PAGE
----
The Cult: OJ Simpson
The Cult returns for 2017 with a man who once ranked among America's most popular sportsmen, but went on to become a full-blown national scandal.
Illustration by Dan Evans
The Cult returns for 2017 with a man who once ranked among America's most popular sportsmen, but went on to become a full-blown national scandal. You can read previous entries here.
Cult Grade: Racism & The Juice
Know what the definition of Cult is? The treatment of OJ Simpson by the LAPD. Bam! Straight in there with it, like the shoulder of the Juice through the clutches of a linebacker, back when he was – with no caveats on this at all – the most popular sportsman in America. That's the kind of fame visible from space. And yet, interestingly, it was roughly one-third as famous as he was going to get. His name has now entered the shorthand section of the English language, along with things like Titanic, and using the suffix -gate to denote a scandal.
Prior to really knowing the substance of his trial, I had some half-baked sense that 'racism' was a key factor that allowed OJ Simpson to murder two people, brutally, be basically the only suspect in a 100-mile radius, and walk out of court a free man. It always crossed my mind that whatever those factors may have been, he must have had an unfathomably good defence team to work it to the point that he was acquitted. As it turned out, upon learning more about the case, racism was indeed the key – the only – factor in his acquittal. The racism of the jury, made up of nine black people, two white people, and one Hispanic person. The only truly significant achievement of his defence team was securing a jury of that profile – a jury who presumably, growing up in LA, could tell you a few stories about how racism looked when it was being used against them by the LAPD and all-white juries. OJ, a shining symbol of black success, vs. White People. Who do you think they're going to pick?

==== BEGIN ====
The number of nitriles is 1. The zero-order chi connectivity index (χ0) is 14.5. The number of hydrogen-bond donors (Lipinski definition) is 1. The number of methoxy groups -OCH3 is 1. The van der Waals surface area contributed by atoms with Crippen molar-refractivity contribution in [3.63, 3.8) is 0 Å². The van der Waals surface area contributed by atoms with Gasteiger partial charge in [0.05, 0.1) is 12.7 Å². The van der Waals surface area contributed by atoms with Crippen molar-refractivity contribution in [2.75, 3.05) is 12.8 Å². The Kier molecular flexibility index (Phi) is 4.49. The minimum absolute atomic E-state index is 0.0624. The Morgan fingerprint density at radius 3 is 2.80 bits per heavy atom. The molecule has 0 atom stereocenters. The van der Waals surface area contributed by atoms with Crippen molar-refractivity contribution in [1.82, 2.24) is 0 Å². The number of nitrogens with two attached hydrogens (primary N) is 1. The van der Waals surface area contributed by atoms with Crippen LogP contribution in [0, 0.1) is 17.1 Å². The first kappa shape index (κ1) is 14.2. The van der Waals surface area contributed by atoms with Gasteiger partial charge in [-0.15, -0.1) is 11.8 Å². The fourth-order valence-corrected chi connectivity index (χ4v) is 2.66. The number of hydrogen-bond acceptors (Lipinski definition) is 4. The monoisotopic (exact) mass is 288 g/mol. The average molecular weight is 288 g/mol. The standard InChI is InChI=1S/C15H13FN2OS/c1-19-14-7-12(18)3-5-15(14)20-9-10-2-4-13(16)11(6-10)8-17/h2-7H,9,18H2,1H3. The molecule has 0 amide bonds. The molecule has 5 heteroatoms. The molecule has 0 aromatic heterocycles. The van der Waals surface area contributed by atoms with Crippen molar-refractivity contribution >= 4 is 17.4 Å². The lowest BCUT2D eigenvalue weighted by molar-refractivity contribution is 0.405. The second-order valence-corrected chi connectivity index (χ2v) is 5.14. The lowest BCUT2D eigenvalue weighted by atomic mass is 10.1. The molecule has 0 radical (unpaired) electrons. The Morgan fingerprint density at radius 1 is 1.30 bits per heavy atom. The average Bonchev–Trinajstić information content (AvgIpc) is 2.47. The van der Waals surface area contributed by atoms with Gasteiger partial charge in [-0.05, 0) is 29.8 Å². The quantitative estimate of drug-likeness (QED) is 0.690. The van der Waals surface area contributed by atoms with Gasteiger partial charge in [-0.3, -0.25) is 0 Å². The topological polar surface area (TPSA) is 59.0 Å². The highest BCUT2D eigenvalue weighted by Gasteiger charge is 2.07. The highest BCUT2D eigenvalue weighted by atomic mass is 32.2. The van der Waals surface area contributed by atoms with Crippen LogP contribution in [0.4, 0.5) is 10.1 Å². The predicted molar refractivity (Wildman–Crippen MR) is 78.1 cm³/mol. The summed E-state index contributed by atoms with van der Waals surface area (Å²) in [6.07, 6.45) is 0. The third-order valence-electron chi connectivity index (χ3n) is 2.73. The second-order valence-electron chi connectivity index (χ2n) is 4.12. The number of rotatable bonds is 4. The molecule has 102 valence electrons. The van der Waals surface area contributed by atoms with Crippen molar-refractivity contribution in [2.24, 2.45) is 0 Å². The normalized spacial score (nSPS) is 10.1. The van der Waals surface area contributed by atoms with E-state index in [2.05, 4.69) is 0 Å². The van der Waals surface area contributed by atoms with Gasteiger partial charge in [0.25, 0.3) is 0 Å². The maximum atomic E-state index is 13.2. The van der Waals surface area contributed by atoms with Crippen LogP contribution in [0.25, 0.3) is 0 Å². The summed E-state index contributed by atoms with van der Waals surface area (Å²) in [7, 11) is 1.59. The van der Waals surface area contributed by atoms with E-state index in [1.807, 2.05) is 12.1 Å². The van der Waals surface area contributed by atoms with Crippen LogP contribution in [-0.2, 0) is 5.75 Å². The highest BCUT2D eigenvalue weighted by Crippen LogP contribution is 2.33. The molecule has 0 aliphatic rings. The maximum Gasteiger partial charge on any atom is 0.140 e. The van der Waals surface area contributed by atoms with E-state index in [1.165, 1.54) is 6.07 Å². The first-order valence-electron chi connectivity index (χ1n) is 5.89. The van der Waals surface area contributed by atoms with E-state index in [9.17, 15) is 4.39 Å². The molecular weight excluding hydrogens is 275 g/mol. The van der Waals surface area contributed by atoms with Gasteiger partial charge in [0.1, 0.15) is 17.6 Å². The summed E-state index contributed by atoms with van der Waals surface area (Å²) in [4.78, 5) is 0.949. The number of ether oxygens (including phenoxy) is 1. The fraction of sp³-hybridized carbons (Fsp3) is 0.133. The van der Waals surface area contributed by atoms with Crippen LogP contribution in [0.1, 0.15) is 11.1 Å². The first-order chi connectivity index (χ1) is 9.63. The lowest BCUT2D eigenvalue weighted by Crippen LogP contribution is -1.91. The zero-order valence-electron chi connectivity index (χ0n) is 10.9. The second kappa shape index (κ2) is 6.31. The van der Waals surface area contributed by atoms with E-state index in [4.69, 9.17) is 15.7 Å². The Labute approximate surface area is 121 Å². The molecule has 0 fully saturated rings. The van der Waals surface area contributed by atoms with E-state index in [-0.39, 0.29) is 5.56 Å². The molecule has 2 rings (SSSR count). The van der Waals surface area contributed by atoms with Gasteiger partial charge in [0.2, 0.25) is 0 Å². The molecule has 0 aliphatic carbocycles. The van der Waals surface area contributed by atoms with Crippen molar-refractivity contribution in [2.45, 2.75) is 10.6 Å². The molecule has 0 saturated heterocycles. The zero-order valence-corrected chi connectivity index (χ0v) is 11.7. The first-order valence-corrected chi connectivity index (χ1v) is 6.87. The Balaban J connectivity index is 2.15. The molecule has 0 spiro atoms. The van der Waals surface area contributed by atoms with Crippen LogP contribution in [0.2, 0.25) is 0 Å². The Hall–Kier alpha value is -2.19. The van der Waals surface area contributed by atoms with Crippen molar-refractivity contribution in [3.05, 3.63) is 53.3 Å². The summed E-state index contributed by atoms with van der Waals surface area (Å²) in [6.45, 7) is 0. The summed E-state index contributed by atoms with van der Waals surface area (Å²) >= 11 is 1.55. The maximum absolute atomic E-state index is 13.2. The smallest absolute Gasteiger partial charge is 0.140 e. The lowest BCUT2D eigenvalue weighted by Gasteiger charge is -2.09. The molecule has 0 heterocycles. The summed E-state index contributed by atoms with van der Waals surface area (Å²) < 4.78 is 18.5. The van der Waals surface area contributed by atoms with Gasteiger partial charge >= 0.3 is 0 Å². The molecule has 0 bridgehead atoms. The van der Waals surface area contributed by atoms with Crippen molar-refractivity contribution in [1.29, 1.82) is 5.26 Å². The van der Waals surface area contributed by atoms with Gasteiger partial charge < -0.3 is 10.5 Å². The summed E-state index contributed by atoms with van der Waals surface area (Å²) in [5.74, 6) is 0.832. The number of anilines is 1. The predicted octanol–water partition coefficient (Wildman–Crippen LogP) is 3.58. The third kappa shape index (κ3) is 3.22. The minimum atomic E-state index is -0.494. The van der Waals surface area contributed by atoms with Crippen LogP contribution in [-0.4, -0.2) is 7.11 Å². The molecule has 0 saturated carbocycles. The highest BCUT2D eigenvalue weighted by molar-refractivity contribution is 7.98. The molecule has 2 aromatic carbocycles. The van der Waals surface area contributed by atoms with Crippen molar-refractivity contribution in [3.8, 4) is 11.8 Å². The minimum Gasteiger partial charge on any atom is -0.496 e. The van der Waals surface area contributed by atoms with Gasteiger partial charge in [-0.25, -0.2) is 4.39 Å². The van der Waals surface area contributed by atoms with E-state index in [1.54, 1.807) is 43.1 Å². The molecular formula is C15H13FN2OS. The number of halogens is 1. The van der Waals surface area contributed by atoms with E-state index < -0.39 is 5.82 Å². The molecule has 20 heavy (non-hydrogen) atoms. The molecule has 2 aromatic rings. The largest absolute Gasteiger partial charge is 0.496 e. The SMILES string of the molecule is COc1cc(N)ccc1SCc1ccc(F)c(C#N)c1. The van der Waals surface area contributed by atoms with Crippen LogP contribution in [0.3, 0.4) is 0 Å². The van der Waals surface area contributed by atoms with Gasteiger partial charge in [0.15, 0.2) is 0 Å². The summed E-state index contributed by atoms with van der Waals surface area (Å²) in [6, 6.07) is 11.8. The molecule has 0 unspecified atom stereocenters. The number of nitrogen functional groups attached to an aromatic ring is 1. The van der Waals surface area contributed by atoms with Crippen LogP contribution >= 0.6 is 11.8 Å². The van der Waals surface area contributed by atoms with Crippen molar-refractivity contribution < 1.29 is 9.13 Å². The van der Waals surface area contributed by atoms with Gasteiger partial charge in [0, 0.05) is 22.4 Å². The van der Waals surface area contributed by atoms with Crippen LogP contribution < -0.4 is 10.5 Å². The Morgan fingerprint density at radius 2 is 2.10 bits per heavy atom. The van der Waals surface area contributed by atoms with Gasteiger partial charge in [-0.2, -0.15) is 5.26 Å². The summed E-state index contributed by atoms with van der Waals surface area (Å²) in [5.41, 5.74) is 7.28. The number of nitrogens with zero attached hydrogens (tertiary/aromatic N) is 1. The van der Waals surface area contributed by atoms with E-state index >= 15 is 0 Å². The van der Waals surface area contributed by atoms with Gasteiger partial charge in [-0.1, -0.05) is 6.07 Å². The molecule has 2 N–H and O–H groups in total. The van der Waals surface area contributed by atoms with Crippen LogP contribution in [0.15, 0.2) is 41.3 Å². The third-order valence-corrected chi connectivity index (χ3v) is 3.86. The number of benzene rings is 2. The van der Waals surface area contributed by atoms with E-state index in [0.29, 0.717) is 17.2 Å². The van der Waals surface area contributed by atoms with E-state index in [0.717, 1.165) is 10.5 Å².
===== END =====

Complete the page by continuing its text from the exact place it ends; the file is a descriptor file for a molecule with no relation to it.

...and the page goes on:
You'd think they'd pick 'justice', wouldn't you? When I was young, when life was simple, the workings of the grown-ups' legal system was as elementary as Father Christmas – it came, in the right way, to the right place. That a courtroom could feature such bristling racial grievances, a prosecution team so utterly complacent in their certainty of winning that they made every conceivable mis-step, a judge so overawed by his 15 minutes of fame he exercised all the judicial oversight of a packet of crisps, and that the jury could just palpably get bored and stop listening to the mounting, irrefutable evidence of OJ's guilt – this, to me as a child, wasn't a possibility. Grown-ups knew what they were doing.
You wonder how it is for kids now, given what they see. World Cups to Qatar. Donald Trump to the White House. Are there any kids naïve enough to believe the adult world works as it should?
Point of Entry – High
Thought it'd be low, huh? Are you out of your mind? Via the power of his Cult persona, OJ Simpson managed to defeat the kind of evidence that, if you presented about an eighth of it in an average case, would get 100% of everyone locked up for life without parole. Blood from OJ Simpson was found at the house of his murdered ex-wife, Nicole. Blood from Ron Goldman, her lover, who OJ had never met, was found on the inside of OJ's car parked outside his house. A limo driver dispatched to take OJ to the airport on the evening of the murder had clear evidence that OJ was not, as he claimed, at home the entire time. Oh, and the LAPD had what amounted to a case-closed history of OJ beating the shit, repeatedly, out of Nicole, to the point that she was making 911 calls like the one below.